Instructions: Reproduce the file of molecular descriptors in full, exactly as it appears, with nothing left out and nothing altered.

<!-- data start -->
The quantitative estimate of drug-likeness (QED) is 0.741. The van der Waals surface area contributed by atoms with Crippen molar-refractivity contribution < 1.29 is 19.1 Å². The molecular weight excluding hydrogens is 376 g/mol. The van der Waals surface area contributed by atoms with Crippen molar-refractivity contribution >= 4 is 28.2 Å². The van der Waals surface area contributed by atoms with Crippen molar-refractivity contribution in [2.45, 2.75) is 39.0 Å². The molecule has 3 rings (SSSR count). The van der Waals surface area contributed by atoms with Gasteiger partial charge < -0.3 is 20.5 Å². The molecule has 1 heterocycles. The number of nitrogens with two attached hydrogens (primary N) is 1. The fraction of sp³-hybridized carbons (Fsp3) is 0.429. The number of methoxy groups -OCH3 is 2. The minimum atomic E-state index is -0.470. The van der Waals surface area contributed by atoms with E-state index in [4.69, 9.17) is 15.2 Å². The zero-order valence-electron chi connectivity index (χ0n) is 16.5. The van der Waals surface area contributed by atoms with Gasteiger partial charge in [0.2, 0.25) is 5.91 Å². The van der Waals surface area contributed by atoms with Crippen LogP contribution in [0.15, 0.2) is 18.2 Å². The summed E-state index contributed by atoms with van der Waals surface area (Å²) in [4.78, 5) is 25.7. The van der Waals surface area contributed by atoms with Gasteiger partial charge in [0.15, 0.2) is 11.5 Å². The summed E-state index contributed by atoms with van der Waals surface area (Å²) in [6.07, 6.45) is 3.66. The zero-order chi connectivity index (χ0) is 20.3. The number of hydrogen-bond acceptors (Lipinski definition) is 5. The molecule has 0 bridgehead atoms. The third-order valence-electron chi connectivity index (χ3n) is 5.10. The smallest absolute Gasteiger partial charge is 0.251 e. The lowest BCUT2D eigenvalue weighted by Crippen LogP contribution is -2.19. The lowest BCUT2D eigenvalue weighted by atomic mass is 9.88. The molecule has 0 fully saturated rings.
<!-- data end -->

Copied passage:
The quantitative estimate of drug-likeness (QED) is 0.741. The van der Waals surface area contributed by atoms with Crippen molar-refractivity contribution < 1.29 is 19.1 Å². The molecular weight excluding hydrogens is 376 g/mol. The van der Waals surface area contributed by atoms with Crippen molar-refractivity contribution >= 4 is 28.2 Å². The van der Waals surface area contributed by atoms with Crippen molar-refractivity contribution in [2.45, 2.75) is 39.0 Å². The molecule has 3 rings (SSSR count). The van der Waals surface area contributed by atoms with Gasteiger partial charge < -0.3 is 20.5 Å². The molecule has 1 heterocycles. The number of nitrogens with two attached hydrogens (primary N) is 1. The fraction of sp³-hybridized carbons (Fsp3) is 0.429. The number of methoxy groups -OCH3 is 2. The minimum atomic E-state index is -0.470. The van der Waals surface area contributed by atoms with E-state index in [4.69, 9.17) is 15.2 Å². The zero-order valence-electron chi connectivity index (χ0n) is 16.5. The van der Waals surface area contributed by atoms with Gasteiger partial charge in [0.2, 0.25) is 5.91 Å². The van der Waals surface area contributed by atoms with Crippen LogP contribution in [0.15, 0.2) is 18.2 Å². The summed E-state index contributed by atoms with van der Waals surface area (Å²) in [4.78, 5) is 25.7. The van der Waals surface area contributed by atoms with Gasteiger partial charge in [0.15, 0.2) is 11.5 Å². The summed E-state index contributed by atoms with van der Waals surface area (Å²) in [6.07, 6.45) is 3.66. The zero-order chi connectivity index (χ0) is 20.3. The number of hydrogen-bond acceptors (Lipinski definition) is 5. The molecule has 0 bridgehead atoms. The third-order valence-electron chi connectivity index (χ3n) is 5.10. The smallest absolute Gasteiger partial charge is 0.251 e. The lowest BCUT2D eigenvalue weighted by Crippen LogP contribution is -2.19. The lowest BCUT2D eigenvalue weighted by atomic mass is 9.88. The molecule has 0 fully saturated rings.